Despite holding a No. 2 seed, Michigan State entered the 2016 tournament as one of the betting favorites to cut down the nets.
Well, it didn't last long.
No. 15 Middle Tennessee surged to a 15-2 lead and consistently held off the Spartans' advances. MSU trimmed the lead to 23-22 but couldn't jump ahead. The Denzel Valentine-led Spartans pulled within two shortly after halftime but fell further behind. They fought back to one-point deficits twice in the final 10 minutes but never took the lead.
Put simply, it was a brilliant offensive showing from the Blue Raiders to secure the eighth No. 15 over No. 2 upset in tournament history.
5. Memphis Misses Free Throws, Loses Title to Kansas (2008)
Memphis would love to forget its nightmarish history of free-throw collapses in championship games.
In the 2005 Conference USA title game, Darius Washington Jr. headed to the stripe needing to hit two of three to tie. He made one. Three years later in the national championship game, Derrick Rose and Co. wasted an opportunity to prevent a Kansas comeback.
Memphis held a 62-56 advantage with 1:23 remaining, but Chris Douglas-Roberts clanged three free throws over that final stretch of regulation as Kansas trimmed it to 62-60. With 10.8 seconds left, Rose had a chance to seal the contest. However, he split the attempts before Mario Chalmers drilled a game-tying three-pointer.
Kansas would win in overtime.
4. NC State Completes Miracle Run (1983)
North Carolina State surprised the nation as a No. 6 seed that advanced to the 1983 national championship game. Fun story and all, but top-seeded Houston would smash the glass slipper, right?
You know the answer.
Favored by 7.5 points, the 31-2 Cougars had Hakeem Olajuwon and Clyde Drexler, but they struggled with altitude-related issues in Albuquerque, New Mexico, and foul trouble, respectively. NC State took full advantage of the situation, upending star-studded Houston in improbable fashion.
As the final seconds ticked away in a 52-52 game, Dereck Whittenburg heaved a 30-footer that stopped short of the rim. Lorenzo Charles, though, perfectly timed his jump to snag the missed shot and dunk the ball for a pseudo alley-oop and a national title.
3. Chris Webber's Infamous Timeout (1993)
On paper, there's no shame in losing the national championship to a 33-4 opponent that entered as the favorite anyway. Even relinquishing a 10-point first-half lead to a team of that caliber, while still painful, is at least understandable.
The "how" of Michigan's 1993 title loss is the devastating part of this story.
With the Wolverines trailing 73-71 with 20 seconds left, Chris Webber somehow managed to get away with a blatant travel after corralling a rebound. He dribbled toward the right corner, found himself in a double-team and called a timeout. The problem? Michigan didn't have any remaining, and the refs called a technical foul. The mistake gifted UNC two free throws and the ball.
Within moments, a two-point deficit ballooned to six. And the Fab Five watched their chance at a national title disappear.
2. No. 16 Seed UMBC Stuns No. 1 Virginia (2018)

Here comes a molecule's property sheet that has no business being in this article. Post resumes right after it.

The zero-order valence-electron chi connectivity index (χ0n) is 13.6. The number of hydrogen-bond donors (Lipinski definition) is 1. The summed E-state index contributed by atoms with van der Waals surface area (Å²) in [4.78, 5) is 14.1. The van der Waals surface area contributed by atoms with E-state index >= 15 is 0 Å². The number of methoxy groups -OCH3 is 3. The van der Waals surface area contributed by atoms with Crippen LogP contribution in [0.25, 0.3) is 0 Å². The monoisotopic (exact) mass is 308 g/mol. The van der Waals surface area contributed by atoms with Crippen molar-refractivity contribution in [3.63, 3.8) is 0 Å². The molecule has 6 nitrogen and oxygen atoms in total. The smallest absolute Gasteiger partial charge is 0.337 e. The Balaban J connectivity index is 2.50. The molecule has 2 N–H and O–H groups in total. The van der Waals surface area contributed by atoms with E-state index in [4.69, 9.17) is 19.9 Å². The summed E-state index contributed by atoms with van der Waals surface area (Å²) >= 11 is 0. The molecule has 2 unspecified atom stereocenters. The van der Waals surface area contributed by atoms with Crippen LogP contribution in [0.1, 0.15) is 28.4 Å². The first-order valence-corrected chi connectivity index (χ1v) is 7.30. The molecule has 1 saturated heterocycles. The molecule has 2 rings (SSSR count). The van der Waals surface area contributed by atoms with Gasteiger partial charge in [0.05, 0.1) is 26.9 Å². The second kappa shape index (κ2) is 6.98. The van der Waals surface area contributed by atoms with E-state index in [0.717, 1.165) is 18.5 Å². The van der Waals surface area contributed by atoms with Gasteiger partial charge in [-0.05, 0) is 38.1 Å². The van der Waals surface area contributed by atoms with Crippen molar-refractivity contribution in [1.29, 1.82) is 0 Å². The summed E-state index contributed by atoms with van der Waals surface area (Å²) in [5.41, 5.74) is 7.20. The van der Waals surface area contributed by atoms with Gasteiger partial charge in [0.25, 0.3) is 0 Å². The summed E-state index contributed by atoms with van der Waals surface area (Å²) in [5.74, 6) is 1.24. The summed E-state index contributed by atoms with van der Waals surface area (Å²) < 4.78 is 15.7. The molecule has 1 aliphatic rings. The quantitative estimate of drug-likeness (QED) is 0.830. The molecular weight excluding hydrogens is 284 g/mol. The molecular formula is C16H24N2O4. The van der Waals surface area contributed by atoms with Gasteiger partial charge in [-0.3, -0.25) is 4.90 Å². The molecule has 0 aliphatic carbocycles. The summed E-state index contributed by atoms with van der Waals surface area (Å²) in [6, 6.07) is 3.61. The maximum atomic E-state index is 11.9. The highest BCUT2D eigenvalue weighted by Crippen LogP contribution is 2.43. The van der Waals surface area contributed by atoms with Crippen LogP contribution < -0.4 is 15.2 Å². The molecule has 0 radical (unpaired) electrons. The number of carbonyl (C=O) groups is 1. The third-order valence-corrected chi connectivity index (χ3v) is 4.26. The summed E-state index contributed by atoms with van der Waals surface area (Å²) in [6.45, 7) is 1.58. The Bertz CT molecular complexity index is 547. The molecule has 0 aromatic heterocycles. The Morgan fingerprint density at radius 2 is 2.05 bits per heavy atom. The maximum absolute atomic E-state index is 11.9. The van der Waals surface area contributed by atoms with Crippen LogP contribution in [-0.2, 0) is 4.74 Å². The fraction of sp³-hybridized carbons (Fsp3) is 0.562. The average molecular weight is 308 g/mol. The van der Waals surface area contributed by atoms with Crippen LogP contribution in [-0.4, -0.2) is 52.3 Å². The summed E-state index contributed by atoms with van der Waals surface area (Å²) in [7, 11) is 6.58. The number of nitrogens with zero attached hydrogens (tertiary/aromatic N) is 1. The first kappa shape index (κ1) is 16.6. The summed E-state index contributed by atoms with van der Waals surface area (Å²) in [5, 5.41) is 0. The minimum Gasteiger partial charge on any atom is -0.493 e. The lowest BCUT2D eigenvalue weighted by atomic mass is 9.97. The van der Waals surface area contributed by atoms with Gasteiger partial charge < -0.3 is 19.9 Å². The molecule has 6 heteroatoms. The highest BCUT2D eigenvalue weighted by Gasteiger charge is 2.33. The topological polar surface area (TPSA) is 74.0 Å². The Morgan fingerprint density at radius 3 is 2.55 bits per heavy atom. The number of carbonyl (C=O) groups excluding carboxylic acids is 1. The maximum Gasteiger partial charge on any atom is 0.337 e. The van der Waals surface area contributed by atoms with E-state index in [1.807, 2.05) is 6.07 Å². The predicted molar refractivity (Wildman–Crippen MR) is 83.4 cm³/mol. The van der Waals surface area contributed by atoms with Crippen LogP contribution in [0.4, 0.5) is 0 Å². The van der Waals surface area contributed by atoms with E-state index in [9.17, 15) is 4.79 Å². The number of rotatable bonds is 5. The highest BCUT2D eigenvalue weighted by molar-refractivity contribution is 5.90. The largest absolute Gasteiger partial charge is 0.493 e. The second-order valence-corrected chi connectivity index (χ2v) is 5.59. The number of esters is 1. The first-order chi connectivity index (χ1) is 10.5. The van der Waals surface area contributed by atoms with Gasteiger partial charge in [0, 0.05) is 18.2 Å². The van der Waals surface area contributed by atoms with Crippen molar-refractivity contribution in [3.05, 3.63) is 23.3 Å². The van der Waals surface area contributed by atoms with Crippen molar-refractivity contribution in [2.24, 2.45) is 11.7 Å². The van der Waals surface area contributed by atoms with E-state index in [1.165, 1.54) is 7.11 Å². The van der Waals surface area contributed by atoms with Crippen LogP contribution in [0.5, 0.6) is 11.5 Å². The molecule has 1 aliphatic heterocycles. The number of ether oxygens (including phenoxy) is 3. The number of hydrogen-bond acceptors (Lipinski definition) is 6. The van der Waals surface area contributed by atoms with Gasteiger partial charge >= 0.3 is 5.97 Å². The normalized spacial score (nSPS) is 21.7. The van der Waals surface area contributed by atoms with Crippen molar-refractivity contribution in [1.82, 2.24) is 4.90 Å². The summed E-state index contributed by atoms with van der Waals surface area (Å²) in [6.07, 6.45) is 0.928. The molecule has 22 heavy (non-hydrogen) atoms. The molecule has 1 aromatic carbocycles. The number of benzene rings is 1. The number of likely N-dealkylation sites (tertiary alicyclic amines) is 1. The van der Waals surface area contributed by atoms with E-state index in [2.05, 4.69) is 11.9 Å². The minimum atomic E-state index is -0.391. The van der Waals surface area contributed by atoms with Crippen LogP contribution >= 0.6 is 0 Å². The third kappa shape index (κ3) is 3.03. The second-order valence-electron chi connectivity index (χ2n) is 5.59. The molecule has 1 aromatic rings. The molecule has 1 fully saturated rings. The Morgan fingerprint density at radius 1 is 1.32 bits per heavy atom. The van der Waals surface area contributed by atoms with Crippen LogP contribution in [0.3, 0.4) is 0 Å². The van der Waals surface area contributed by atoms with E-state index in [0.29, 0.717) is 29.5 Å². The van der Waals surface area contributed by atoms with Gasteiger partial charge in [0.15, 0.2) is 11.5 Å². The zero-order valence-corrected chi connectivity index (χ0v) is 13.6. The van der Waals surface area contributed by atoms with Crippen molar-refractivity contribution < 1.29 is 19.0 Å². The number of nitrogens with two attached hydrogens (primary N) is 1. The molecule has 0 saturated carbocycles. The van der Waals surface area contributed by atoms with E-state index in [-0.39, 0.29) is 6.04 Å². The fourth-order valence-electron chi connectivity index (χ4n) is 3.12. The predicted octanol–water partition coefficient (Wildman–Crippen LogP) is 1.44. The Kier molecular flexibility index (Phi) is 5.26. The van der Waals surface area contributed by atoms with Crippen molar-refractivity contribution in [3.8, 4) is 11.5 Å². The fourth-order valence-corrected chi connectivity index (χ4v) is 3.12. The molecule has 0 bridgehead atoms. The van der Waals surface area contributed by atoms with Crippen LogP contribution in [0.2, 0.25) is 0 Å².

If you like optimism, Virginia coach Tony Bennett suggested the team's 2019 title wouldn't have happened without this loss. That, however, doesn't lessen the significance of the first time a No. 16 seed ever derailed a No. 1 seed.
The ACC regular-season and tournament champions in 2018, Virginia arrived at the Big Dance a confident group. Even without star freshman De'Andre Hunter (broken wrist), the Cavaliers were expected to cruise past a UMBC team that needed to upset Vermont in the America East tournament to punch its ticket.
Even as the halftime score read 21-21, nobody was extremely concerned about Virginia. Shots would fall eventually.
And they did. Just for the other team.
UMBC assembled a 17-3 surge in four-plus minutes after halftime, and Virginia would never be within 11 points again. The Hoos shot 18.2 percent from three-point range and 41.1 percent overall, losing 74-54 in an upset that won't ever be forgotten.
1. Northern Iowa's Last-Minute Debacle (2016)
That's the best way to describe Northern Iowa's monumental collapse against No. 3 Texas A&M in 2016.
It seemed the 11th-seeded Panthers were a team of destiny; they'd toppled No. 6 Texas with a half-court buzzer-beater in the opening round. And here, the Panthers led A&M 69-57 with only 45 seconds remaining in the game. Northern Iowa could practically touch the second Sweet 16 appearance in program history.
But then, UNI completely forgot how to break a press.
Turnover. Layup. Turnover. Dunk. TURNOVER! THREE-POINTER! The Panthers pushed the lead to five, but a three-point play from Alex Caruso made it 71-69. And, once again, A&M forced a turnover in the backcourt and hit a game-tying layup with 1.9 seconds left.
The Aggies, who would win in double overtime, completed the comeback without committing a single foul.
Northern Iowa coach Ben Jacobson had the unenviable task of putting the loss into words during the press conference.
"Unfortunately, we were on the wrong side of the—just a, crazy 30 seconds that, you know—a 30 seconds that, we aren't going to be able to ever have an answer for, nor do we need one," he said. "It just happened to go that way."